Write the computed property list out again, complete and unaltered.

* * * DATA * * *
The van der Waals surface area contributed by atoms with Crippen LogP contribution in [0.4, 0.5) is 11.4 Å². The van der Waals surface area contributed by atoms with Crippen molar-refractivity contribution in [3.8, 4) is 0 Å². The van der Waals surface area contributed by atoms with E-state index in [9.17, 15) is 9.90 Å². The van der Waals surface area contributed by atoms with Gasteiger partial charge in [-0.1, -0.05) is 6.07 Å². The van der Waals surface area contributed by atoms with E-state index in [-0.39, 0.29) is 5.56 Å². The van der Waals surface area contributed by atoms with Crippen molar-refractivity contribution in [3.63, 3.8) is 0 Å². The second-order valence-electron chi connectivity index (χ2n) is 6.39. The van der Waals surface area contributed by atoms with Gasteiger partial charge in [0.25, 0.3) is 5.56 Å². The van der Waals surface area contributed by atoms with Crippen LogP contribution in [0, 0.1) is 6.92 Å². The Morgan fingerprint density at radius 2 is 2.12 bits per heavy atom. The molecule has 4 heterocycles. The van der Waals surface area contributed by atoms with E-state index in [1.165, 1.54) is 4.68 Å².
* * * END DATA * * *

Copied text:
The van der Waals surface area contributed by atoms with Crippen LogP contribution in [0.4, 0.5) is 11.4 Å². The van der Waals surface area contributed by atoms with Crippen molar-refractivity contribution in [3.8, 4) is 0 Å². The van der Waals surface area contributed by atoms with E-state index in [9.17, 15) is 9.90 Å². The van der Waals surface area contributed by atoms with Gasteiger partial charge in [-0.1, -0.05) is 6.07 Å². The van der Waals surface area contributed by atoms with E-state index in [-0.39, 0.29) is 5.56 Å². The van der Waals surface area contributed by atoms with Crippen molar-refractivity contribution in [3.63, 3.8) is 0 Å². The second-order valence-electron chi connectivity index (χ2n) is 6.39. The van der Waals surface area contributed by atoms with Gasteiger partial charge in [0.25, 0.3) is 5.56 Å². The van der Waals surface area contributed by atoms with Crippen LogP contribution in [0, 0.1) is 6.92 Å². The Morgan fingerprint density at radius 2 is 2.12 bits per heavy atom. The molecule has 4 heterocycles. The van der Waals surface area contributed by atoms with E-state index in [1.165, 1.54) is 4.68 Å².